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Thursday, February 21, 2008

Will Open Wheel Racing Survive?

The Champ Car World Series and the Indy Racing League are close to a merger. After 13 years, can a unified series contend with NASCAR?

It has been reported that the Indy Racing League and the Champ Car World Series will announce an agreement that will reunite the two series. The rumored announcement is scheduled for tomorrow. With NASCAR’s remarkable growth, one might wonder if this unification is a case of too little too late to save Indy style racing?

The late Bill France, the founder of NASCAR, built Daytona International Speedway with one motive in mind. He wanted to build a speedway that was bigger and faster than the Indianapolis Motor Speedway. Many saw the notion, that Daytona was a bigger draw than Indy as a dream, years from being credible.

Guess what, that day is here now. The IRL and Champ Car split in 1995, not only divided open wheel racing fans, but also aided the NASCAR growth explosion. I remember the Indy 500 after the split when the IRL was in its infancy. Teams were forced to use year old cars and drivers faced an added element of danger. The Indy 500 faced strong opposition from Champ Car, formerly known as Championship Auto Racing Teams, who staged a race in Michigan on the same day. It was a bit strange seeing drivers at Indy who might not have had the backing or skill to compete without the split.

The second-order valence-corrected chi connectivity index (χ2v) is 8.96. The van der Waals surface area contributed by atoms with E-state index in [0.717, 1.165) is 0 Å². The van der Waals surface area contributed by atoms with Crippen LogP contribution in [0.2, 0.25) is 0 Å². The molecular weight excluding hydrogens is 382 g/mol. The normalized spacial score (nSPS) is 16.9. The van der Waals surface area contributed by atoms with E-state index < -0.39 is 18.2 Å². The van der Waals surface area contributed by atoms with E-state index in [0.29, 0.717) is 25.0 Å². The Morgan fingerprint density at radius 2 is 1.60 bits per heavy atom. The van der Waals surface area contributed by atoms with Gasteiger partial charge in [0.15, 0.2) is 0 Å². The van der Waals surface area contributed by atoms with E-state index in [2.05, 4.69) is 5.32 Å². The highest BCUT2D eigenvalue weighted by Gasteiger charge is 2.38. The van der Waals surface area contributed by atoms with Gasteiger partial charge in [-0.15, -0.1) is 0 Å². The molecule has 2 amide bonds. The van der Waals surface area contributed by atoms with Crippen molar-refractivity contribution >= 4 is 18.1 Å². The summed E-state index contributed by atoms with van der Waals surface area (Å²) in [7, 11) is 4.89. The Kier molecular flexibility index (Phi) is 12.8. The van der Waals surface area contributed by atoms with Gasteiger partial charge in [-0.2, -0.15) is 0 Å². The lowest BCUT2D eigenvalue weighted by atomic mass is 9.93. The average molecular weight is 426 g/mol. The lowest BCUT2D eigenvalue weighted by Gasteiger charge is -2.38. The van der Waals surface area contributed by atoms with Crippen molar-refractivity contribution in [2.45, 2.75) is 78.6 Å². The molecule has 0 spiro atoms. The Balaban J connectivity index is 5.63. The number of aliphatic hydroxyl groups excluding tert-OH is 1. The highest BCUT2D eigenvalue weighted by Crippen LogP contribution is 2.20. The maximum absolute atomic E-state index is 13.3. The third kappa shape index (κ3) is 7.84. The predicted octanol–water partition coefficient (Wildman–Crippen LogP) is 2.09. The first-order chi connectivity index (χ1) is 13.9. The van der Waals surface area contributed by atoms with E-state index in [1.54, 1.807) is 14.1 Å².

This presented an interesting opportunity for young American drivers. The IRL was created for young American drivers whose background in sprint cars and karts would prosper in an all oval racing series. Before the split, it was difficult to find a talented American driver with decent equipment and a realistic shot at winning the Indy 500 and the season title. Most of the drivers were Formula 1 defectors with names unfamiliar to longtime Indy fans. Nothing is wrong with a foreign influence because the goal of any series is to attract and retain the best drivers available. However, CART was growing thin on American talent and top heavy with foreign drivers. Tony George, founder of the IRL and President of the Indianapolis Motor Speedway, disagreed with this trend and created the IRL.

This was a good idea in theory, but losing some of the best drivers and teams to CART in order to make a point seems ludicrous. Now, the IRL and Champ Car want to make up. There are some logistical items, like engine formulas, that will make this announcement a long shot. Even if things go well and an agreement can be made the damage has been done.

I am trying to imagine the entry list for the 2009 Indianapolis 500. I see plenty of drivers from Champ Car with substantial funding and just a few of the IRL regulars outside of the Ganassi and Penske teams with a legitimate chance to win. The problem of finding room for American drivers and sponsors remains. NASCAR has already taken the best drivers from the IRL and one of the best drivers period, Juan Pablo Montoya. This is really kind of sad because many people would have paid top dollar to see Sam Hornish, Montoya, Paul Tracy, Dario Franchitti and the other open wheel stars battle it out at Indy.

I want to see a unified open wheeled series, but I feel like 13 years were wasted and Indy race fans are no better off. Danica Patrick of the IRL versus Katherine Legge of the Champ Car World Series struggles to evoke memories of Indy battles of the past like A.J. Foyt versus NASCAR’s stars of that era.

photo of IRL President Tony George and Tony Stewart by Ron McQueeney of IMS

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